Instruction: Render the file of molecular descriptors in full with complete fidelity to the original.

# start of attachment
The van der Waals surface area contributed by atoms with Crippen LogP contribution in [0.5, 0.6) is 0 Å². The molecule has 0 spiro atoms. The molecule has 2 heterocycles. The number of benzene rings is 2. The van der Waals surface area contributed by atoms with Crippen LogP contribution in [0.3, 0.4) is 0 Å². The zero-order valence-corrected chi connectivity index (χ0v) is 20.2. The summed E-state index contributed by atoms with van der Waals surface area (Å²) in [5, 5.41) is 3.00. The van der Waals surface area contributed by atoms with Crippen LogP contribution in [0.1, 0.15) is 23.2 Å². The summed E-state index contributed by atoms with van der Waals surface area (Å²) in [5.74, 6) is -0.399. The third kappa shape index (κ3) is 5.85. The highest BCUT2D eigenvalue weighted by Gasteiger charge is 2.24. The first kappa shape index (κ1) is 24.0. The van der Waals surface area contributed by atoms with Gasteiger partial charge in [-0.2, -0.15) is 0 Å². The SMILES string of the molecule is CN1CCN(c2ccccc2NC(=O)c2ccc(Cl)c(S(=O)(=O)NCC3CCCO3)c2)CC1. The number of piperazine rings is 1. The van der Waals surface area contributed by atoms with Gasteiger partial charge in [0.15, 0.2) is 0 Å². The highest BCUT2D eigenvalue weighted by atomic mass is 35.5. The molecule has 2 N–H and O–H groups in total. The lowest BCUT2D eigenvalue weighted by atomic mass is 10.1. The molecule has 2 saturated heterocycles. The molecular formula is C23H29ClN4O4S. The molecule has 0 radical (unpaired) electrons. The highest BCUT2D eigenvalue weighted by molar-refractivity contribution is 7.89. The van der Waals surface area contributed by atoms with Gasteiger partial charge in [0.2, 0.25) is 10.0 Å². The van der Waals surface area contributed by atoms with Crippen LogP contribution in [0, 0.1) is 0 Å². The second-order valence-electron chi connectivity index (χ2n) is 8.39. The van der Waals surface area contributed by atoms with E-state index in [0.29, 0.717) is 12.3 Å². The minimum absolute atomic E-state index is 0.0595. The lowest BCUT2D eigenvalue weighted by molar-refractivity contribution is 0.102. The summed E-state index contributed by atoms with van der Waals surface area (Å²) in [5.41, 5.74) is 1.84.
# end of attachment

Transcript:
The van der Waals surface area contributed by atoms with Crippen LogP contribution in [0.5, 0.6) is 0 Å². The molecule has 0 spiro atoms. The molecule has 2 heterocycles. The number of benzene rings is 2. The van der Waals surface area contributed by atoms with Crippen LogP contribution in [0.3, 0.4) is 0 Å². The zero-order valence-corrected chi connectivity index (χ0v) is 20.2. The summed E-state index contributed by atoms with van der Waals surface area (Å²) in [5, 5.41) is 3.00. The van der Waals surface area contributed by atoms with Crippen LogP contribution in [0.1, 0.15) is 23.2 Å². The summed E-state index contributed by atoms with van der Waals surface area (Å²) in [5.74, 6) is -0.399. The third kappa shape index (κ3) is 5.85. The highest BCUT2D eigenvalue weighted by Gasteiger charge is 2.24. The first kappa shape index (κ1) is 24.0. The van der Waals surface area contributed by atoms with Gasteiger partial charge in [-0.2, -0.15) is 0 Å². The SMILES string of the molecule is CN1CCN(c2ccccc2NC(=O)c2ccc(Cl)c(S(=O)(=O)NCC3CCCO3)c2)CC1. The number of piperazine rings is 1. The van der Waals surface area contributed by atoms with Gasteiger partial charge in [0.15, 0.2) is 0 Å². The highest BCUT2D eigenvalue weighted by atomic mass is 35.5. The molecule has 2 N–H and O–H groups in total. The lowest BCUT2D eigenvalue weighted by atomic mass is 10.1. The molecule has 2 saturated heterocycles. The molecular formula is C23H29ClN4O4S. The molecule has 0 radical (unpaired) electrons. The highest BCUT2D eigenvalue weighted by molar-refractivity contribution is 7.89. The van der Waals surface area contributed by atoms with Gasteiger partial charge in [0.2, 0.25) is 10.0 Å². The van der Waals surface area contributed by atoms with Crippen LogP contribution in [0, 0.1) is 0 Å². The second-order valence-electron chi connectivity index (χ2n) is 8.39. The van der Waals surface area contributed by atoms with E-state index in [0.29, 0.717) is 12.3 Å². The minimum absolute atomic E-state index is 0.0595. The lowest BCUT2D eigenvalue weighted by molar-refractivity contribution is 0.102. The summed E-state index contributed by atoms with van der Waals surface area (Å²) in [5.41, 5.74) is 1.84.